"While most of us may agree that DeLay engaged in criminal-like behavior with lobbyists, that is not a reason for Dean to lose focus of his main goal: attracting swing voters. Now conservatives like Robert Novak of Crossfire are successfully painting Dean as an extremist. 'This fits the vile pattern set by leftist extremists who send me dozens of e-mails every week saying I should be in prison,' Novak said on yesterday's edition of Crossfire. 'Howard Dean is contributing to this pollution of politics.'. . . .

"Don't get me wrong. Howard Dean is a very smart, articulate and well-educated individual that wants nothing more than seeing his country travel down the right track. But sometimes he needs to put a lid on his loud towards the Republican Party while talking in front of a large media contingent."

The Senate filibuster fight continues, at a snail's pace:

"The bitter struggle in the Senate over restricting filibusters is the culmination of years of growing partisanship and ideological warfare that have transformed this 18th-century institution," says the New York Times. "Many senators entered the battle with a grim sense of inevitability, saddened but not surprised that it had come to this.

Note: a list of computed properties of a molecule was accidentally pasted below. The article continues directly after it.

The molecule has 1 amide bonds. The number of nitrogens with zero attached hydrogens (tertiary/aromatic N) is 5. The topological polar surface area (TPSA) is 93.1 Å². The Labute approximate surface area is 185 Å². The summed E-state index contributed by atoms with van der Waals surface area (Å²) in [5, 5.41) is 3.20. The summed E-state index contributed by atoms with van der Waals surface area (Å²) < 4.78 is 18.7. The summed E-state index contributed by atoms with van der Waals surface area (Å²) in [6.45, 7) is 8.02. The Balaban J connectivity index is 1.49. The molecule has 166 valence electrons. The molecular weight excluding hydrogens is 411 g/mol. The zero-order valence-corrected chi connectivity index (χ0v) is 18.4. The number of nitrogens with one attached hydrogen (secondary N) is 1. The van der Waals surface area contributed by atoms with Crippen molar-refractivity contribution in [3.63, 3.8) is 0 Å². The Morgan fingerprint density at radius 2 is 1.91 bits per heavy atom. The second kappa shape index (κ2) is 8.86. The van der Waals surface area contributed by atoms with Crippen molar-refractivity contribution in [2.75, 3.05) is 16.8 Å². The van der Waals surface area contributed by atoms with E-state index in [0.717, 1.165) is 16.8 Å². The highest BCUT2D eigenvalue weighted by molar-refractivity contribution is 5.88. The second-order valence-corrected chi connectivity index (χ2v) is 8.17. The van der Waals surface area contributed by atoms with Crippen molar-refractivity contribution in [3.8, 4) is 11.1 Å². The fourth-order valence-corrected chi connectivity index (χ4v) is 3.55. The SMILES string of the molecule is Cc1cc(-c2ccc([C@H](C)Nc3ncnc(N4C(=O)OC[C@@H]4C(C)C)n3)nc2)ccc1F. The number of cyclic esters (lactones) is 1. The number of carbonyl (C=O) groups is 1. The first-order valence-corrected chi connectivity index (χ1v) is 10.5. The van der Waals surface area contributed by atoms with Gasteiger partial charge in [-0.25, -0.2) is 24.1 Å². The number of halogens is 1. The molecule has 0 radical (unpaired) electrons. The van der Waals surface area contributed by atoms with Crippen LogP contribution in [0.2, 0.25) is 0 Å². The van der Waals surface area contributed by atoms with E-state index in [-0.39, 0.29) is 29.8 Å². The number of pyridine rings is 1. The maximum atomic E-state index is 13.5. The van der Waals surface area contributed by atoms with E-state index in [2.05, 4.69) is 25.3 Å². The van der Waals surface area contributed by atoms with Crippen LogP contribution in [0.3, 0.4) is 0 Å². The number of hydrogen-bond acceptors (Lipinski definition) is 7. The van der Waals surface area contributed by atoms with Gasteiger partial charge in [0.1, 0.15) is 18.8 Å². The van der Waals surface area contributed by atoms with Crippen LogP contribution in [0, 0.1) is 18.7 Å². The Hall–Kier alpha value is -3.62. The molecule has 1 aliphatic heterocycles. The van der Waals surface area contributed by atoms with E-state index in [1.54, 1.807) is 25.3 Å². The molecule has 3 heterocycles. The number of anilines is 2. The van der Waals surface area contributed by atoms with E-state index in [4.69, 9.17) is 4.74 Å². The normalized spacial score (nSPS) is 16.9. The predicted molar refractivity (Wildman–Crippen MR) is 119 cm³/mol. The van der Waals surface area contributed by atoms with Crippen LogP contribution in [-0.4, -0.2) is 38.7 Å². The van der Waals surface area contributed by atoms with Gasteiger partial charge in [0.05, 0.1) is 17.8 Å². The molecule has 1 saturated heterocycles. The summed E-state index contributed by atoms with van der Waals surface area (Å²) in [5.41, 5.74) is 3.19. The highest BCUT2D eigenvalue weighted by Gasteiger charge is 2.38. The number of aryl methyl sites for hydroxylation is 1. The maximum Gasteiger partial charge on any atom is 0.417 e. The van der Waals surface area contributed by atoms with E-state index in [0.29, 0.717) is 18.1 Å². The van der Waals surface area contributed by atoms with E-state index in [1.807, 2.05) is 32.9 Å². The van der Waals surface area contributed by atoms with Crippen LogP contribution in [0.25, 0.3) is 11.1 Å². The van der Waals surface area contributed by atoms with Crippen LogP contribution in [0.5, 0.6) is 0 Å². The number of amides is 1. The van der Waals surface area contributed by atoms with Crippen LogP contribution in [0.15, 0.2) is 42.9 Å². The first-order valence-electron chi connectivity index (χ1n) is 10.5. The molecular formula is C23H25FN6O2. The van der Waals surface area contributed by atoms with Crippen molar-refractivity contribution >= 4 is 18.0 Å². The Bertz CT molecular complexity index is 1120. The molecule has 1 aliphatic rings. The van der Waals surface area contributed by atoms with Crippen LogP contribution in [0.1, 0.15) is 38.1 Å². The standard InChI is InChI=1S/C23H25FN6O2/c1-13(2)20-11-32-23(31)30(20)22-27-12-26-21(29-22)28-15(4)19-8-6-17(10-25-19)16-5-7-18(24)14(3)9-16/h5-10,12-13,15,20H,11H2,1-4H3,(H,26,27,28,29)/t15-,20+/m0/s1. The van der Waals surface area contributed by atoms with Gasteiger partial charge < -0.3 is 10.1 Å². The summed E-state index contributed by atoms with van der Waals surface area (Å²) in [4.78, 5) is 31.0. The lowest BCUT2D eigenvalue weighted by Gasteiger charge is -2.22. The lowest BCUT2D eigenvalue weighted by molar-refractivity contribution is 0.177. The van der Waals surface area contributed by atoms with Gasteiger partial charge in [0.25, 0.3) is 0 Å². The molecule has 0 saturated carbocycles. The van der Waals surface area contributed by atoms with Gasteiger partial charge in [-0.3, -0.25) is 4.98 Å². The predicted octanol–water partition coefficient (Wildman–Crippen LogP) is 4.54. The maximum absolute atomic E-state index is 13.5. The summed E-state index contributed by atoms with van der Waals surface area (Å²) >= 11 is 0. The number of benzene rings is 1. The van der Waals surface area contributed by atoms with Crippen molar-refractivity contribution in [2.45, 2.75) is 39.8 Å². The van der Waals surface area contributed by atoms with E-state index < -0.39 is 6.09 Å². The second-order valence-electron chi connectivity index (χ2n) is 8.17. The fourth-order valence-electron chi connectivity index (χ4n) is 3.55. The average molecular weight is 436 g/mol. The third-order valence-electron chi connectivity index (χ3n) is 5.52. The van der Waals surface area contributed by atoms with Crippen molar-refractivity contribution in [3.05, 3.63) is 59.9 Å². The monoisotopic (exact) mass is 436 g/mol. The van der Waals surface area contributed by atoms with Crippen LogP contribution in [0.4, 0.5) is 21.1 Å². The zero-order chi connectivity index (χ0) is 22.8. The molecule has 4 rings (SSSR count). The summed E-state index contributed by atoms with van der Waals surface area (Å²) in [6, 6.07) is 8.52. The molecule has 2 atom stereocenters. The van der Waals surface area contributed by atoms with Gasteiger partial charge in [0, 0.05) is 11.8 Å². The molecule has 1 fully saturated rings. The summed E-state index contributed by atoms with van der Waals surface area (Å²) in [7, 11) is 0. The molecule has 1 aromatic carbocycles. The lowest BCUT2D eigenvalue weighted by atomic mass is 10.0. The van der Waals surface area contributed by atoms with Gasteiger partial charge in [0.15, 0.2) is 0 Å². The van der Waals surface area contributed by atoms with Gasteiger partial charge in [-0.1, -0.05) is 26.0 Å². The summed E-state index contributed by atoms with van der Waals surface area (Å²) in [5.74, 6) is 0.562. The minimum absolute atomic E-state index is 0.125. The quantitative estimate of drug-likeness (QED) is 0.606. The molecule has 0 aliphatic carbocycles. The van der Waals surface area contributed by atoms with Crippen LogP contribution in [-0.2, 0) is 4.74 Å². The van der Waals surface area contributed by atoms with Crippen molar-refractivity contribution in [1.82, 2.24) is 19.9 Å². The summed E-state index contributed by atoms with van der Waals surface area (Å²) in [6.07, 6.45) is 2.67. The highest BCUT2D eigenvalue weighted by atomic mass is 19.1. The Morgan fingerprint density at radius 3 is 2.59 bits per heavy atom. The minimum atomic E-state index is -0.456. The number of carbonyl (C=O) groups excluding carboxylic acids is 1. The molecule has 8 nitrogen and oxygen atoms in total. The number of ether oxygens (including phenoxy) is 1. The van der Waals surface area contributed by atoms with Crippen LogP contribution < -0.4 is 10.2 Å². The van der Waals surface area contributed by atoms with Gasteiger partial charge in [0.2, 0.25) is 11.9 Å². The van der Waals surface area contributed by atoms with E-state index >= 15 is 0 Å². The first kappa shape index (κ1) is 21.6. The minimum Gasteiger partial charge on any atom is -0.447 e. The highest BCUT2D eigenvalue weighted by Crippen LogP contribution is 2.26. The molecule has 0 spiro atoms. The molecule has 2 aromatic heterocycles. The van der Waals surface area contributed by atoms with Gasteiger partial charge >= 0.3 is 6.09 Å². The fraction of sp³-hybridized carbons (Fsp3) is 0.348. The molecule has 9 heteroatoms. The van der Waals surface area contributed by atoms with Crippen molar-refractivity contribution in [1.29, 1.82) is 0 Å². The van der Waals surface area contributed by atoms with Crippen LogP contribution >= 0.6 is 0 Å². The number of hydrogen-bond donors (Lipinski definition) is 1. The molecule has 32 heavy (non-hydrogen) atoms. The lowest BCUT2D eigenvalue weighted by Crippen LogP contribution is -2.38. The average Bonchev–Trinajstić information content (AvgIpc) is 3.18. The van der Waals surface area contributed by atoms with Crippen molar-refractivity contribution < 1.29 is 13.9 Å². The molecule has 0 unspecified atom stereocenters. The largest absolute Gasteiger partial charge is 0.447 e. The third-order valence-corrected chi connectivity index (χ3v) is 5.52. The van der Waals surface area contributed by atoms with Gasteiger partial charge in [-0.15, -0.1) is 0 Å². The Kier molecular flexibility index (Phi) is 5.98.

"Older senators talk wistfully of a more civil era that they say has now largely vanished. The few remaining centrists say the fierce partisan currents make it very hard to build the bipartisan coalitions necessary to do something big - like shoring up Social Security - or to defuse internal disputes like the present one over judges.